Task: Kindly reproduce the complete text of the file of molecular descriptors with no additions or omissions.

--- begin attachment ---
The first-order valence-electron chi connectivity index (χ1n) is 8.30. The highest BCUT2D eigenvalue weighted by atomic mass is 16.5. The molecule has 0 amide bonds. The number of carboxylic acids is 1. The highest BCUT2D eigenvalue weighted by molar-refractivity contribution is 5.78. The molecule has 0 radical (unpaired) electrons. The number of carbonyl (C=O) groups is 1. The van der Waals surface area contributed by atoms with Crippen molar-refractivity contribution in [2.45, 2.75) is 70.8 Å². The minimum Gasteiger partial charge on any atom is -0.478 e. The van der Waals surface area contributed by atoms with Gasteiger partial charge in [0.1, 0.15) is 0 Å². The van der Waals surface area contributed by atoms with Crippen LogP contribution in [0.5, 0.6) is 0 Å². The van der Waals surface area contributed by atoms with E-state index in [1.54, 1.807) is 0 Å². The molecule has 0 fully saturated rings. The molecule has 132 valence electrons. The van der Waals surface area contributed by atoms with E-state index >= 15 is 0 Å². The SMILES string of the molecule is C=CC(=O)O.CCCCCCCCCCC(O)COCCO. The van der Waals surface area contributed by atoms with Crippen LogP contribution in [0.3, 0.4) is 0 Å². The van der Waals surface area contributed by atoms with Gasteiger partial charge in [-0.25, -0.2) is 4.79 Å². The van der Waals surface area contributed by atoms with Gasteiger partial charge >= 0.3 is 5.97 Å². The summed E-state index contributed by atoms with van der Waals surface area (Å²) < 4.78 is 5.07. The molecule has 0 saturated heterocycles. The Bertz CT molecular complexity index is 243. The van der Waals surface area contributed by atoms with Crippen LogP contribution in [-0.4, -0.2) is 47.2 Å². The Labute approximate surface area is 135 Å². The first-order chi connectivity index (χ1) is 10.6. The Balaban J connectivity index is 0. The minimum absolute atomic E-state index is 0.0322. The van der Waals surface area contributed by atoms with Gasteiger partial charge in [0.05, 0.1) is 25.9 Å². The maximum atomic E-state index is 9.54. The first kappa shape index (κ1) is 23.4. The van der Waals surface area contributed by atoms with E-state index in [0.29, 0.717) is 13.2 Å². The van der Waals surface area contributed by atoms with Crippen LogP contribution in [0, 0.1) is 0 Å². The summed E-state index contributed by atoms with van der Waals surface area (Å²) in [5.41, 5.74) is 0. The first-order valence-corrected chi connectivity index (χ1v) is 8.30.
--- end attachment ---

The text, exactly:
The first-order valence-electron chi connectivity index (χ1n) is 8.30. The highest BCUT2D eigenvalue weighted by atomic mass is 16.5. The molecule has 0 amide bonds. The number of carboxylic acids is 1. The highest BCUT2D eigenvalue weighted by molar-refractivity contribution is 5.78. The molecule has 0 radical (unpaired) electrons. The number of carbonyl (C=O) groups is 1. The van der Waals surface area contributed by atoms with Crippen molar-refractivity contribution in [2.45, 2.75) is 70.8 Å². The minimum Gasteiger partial charge on any atom is -0.478 e. The van der Waals surface area contributed by atoms with Gasteiger partial charge in [0.1, 0.15) is 0 Å². The van der Waals surface area contributed by atoms with Crippen LogP contribution in [0.5, 0.6) is 0 Å². The van der Waals surface area contributed by atoms with E-state index in [1.54, 1.807) is 0 Å². The molecule has 0 fully saturated rings. The molecule has 132 valence electrons. The van der Waals surface area contributed by atoms with E-state index >= 15 is 0 Å². The SMILES string of the molecule is C=CC(=O)O.CCCCCCCCCCC(O)COCCO. The van der Waals surface area contributed by atoms with Crippen LogP contribution in [0.3, 0.4) is 0 Å². The van der Waals surface area contributed by atoms with Gasteiger partial charge in [-0.25, -0.2) is 4.79 Å². The van der Waals surface area contributed by atoms with Gasteiger partial charge >= 0.3 is 5.97 Å². The summed E-state index contributed by atoms with van der Waals surface area (Å²) < 4.78 is 5.07. The molecule has 0 saturated heterocycles. The Bertz CT molecular complexity index is 243. The van der Waals surface area contributed by atoms with Crippen LogP contribution in [-0.4, -0.2) is 47.2 Å². The Labute approximate surface area is 135 Å². The first-order chi connectivity index (χ1) is 10.6. The Balaban J connectivity index is 0. The minimum absolute atomic E-state index is 0.0322. The van der Waals surface area contributed by atoms with Gasteiger partial charge in [0.05, 0.1) is 25.9 Å². The maximum atomic E-state index is 9.54. The first kappa shape index (κ1) is 23.4. The van der Waals surface area contributed by atoms with E-state index in [0.29, 0.717) is 13.2 Å². The van der Waals surface area contributed by atoms with Crippen LogP contribution in [0, 0.1) is 0 Å². The summed E-state index contributed by atoms with van der Waals surface area (Å²) in [5.41, 5.74) is 0. The first-order valence-corrected chi connectivity index (χ1v) is 8.30.